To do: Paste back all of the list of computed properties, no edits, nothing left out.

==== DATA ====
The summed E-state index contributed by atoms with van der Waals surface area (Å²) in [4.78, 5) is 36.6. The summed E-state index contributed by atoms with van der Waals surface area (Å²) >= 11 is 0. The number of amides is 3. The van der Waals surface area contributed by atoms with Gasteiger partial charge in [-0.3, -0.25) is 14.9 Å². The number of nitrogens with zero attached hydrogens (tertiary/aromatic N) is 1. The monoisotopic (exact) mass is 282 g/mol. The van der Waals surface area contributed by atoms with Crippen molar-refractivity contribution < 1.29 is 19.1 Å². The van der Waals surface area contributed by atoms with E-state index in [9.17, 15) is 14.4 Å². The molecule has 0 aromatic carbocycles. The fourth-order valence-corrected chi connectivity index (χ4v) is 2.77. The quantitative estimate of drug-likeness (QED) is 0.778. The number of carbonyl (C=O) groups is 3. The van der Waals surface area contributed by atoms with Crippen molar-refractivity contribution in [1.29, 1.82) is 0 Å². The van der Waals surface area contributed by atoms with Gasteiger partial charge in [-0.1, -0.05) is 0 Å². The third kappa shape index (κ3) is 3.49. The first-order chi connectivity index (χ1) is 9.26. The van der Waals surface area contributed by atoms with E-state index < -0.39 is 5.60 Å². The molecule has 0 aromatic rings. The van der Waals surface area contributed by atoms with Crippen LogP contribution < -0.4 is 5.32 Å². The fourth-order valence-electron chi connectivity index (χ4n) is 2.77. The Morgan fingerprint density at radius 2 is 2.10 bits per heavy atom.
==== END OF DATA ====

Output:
The summed E-state index contributed by atoms with van der Waals surface area (Å²) in [4.78, 5) is 36.6. The summed E-state index contributed by atoms with van der Waals surface area (Å²) >= 11 is 0. The number of amides is 3. The van der Waals surface area contributed by atoms with Gasteiger partial charge in [-0.3, -0.25) is 14.9 Å². The number of nitrogens with zero attached hydrogens (tertiary/aromatic N) is 1. The monoisotopic (exact) mass is 282 g/mol. The van der Waals surface area contributed by atoms with Crippen molar-refractivity contribution < 1.29 is 19.1 Å². The van der Waals surface area contributed by atoms with E-state index in [9.17, 15) is 14.4 Å². The molecule has 0 aromatic carbocycles. The fourth-order valence-corrected chi connectivity index (χ4v) is 2.77. The quantitative estimate of drug-likeness (QED) is 0.778. The number of carbonyl (C=O) groups is 3. The van der Waals surface area contributed by atoms with Crippen molar-refractivity contribution in [1.29, 1.82) is 0 Å². The van der Waals surface area contributed by atoms with Gasteiger partial charge in [-0.1, -0.05) is 0 Å². The third kappa shape index (κ3) is 3.49. The first-order chi connectivity index (χ1) is 9.26. The van der Waals surface area contributed by atoms with E-state index < -0.39 is 5.60 Å². The molecule has 0 aromatic rings. The van der Waals surface area contributed by atoms with Crippen LogP contribution < -0.4 is 5.32 Å². The fourth-order valence-electron chi connectivity index (χ4n) is 2.77. The Morgan fingerprint density at radius 2 is 2.10 bits per heavy atom.